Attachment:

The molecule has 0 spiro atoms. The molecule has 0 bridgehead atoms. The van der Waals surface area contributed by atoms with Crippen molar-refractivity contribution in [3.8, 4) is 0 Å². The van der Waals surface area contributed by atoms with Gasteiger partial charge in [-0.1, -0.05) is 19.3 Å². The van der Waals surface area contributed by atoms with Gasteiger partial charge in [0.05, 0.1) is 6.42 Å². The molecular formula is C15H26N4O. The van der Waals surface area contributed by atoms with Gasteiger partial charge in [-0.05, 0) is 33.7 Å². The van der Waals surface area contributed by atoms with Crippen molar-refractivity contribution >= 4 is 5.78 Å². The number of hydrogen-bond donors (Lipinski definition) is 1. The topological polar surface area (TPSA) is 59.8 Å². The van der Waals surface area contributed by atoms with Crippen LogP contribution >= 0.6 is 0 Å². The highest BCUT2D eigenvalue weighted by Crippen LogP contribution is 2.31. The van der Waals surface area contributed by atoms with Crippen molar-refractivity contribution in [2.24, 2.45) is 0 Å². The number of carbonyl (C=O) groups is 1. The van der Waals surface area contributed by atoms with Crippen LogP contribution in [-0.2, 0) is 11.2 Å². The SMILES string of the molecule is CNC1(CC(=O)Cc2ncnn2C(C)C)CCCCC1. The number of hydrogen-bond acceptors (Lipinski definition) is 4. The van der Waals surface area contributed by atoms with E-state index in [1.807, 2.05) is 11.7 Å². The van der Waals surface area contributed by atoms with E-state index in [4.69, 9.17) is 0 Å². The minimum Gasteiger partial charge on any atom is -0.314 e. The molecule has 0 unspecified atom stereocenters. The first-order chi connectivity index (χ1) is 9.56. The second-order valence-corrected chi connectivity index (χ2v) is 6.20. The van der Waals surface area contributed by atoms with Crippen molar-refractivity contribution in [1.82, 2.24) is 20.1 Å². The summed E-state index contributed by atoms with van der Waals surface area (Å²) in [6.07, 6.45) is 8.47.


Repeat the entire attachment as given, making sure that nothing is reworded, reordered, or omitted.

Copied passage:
The molecule has 0 spiro atoms. The molecule has 0 bridgehead atoms. The van der Waals surface area contributed by atoms with Crippen molar-refractivity contribution in [3.8, 4) is 0 Å². The van der Waals surface area contributed by atoms with Gasteiger partial charge in [-0.1, -0.05) is 19.3 Å². The van der Waals surface area contributed by atoms with Gasteiger partial charge in [0.05, 0.1) is 6.42 Å². The molecular formula is C15H26N4O. The van der Waals surface area contributed by atoms with Gasteiger partial charge in [-0.05, 0) is 33.7 Å². The van der Waals surface area contributed by atoms with Crippen molar-refractivity contribution >= 4 is 5.78 Å². The number of hydrogen-bond donors (Lipinski definition) is 1. The topological polar surface area (TPSA) is 59.8 Å². The van der Waals surface area contributed by atoms with Crippen LogP contribution >= 0.6 is 0 Å². The highest BCUT2D eigenvalue weighted by Crippen LogP contribution is 2.31. The van der Waals surface area contributed by atoms with Crippen molar-refractivity contribution in [2.24, 2.45) is 0 Å². The number of carbonyl (C=O) groups is 1. The van der Waals surface area contributed by atoms with Crippen LogP contribution in [-0.2, 0) is 11.2 Å². The SMILES string of the molecule is CNC1(CC(=O)Cc2ncnn2C(C)C)CCCCC1. The number of hydrogen-bond acceptors (Lipinski definition) is 4. The van der Waals surface area contributed by atoms with E-state index in [1.807, 2.05) is 11.7 Å². The van der Waals surface area contributed by atoms with E-state index in [4.69, 9.17) is 0 Å². The minimum Gasteiger partial charge on any atom is -0.314 e. The molecule has 0 unspecified atom stereocenters. The first-order chi connectivity index (χ1) is 9.56. The second-order valence-corrected chi connectivity index (χ2v) is 6.20. The van der Waals surface area contributed by atoms with Crippen molar-refractivity contribution in [1.82, 2.24) is 20.1 Å². The summed E-state index contributed by atoms with van der Waals surface area (Å²) in [6.07, 6.45) is 8.47.